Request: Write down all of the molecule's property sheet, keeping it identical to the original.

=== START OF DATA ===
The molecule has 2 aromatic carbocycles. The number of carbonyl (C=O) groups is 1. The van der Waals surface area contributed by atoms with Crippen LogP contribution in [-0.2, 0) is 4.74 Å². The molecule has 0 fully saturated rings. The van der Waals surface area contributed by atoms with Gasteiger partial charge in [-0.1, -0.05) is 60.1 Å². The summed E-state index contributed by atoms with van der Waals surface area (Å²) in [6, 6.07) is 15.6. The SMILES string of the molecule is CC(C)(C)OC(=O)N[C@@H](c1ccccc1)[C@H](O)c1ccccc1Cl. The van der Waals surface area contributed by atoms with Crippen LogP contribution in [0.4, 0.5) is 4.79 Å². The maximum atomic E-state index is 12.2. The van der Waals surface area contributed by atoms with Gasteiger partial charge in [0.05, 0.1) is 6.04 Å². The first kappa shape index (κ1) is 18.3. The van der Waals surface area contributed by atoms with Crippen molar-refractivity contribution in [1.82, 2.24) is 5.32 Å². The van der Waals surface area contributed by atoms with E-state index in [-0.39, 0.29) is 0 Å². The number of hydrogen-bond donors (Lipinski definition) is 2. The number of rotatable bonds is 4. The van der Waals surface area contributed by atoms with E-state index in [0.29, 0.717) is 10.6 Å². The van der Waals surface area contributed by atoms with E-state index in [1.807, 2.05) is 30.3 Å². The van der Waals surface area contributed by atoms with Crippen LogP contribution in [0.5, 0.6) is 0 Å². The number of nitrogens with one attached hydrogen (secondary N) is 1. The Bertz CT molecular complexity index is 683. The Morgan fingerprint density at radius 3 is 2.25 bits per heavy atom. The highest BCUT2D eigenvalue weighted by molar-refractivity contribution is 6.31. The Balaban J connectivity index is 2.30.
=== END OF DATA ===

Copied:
The molecule has 2 aromatic carbocycles. The number of carbonyl (C=O) groups is 1. The van der Waals surface area contributed by atoms with Crippen LogP contribution in [-0.2, 0) is 4.74 Å². The molecule has 0 fully saturated rings. The van der Waals surface area contributed by atoms with Gasteiger partial charge in [-0.1, -0.05) is 60.1 Å². The summed E-state index contributed by atoms with van der Waals surface area (Å²) in [6, 6.07) is 15.6. The SMILES string of the molecule is CC(C)(C)OC(=O)N[C@@H](c1ccccc1)[C@H](O)c1ccccc1Cl. The van der Waals surface area contributed by atoms with Crippen LogP contribution in [0.4, 0.5) is 4.79 Å². The maximum atomic E-state index is 12.2. The van der Waals surface area contributed by atoms with Gasteiger partial charge in [0.05, 0.1) is 6.04 Å². The first kappa shape index (κ1) is 18.3. The van der Waals surface area contributed by atoms with Crippen molar-refractivity contribution in [1.82, 2.24) is 5.32 Å². The van der Waals surface area contributed by atoms with E-state index in [-0.39, 0.29) is 0 Å². The number of hydrogen-bond donors (Lipinski definition) is 2. The number of rotatable bonds is 4. The van der Waals surface area contributed by atoms with E-state index in [0.29, 0.717) is 10.6 Å². The van der Waals surface area contributed by atoms with E-state index in [1.807, 2.05) is 30.3 Å². The van der Waals surface area contributed by atoms with Crippen LogP contribution in [0.5, 0.6) is 0 Å². The number of nitrogens with one attached hydrogen (secondary N) is 1. The Bertz CT molecular complexity index is 683. The Morgan fingerprint density at radius 3 is 2.25 bits per heavy atom. The highest BCUT2D eigenvalue weighted by molar-refractivity contribution is 6.31. The Balaban J connectivity index is 2.30.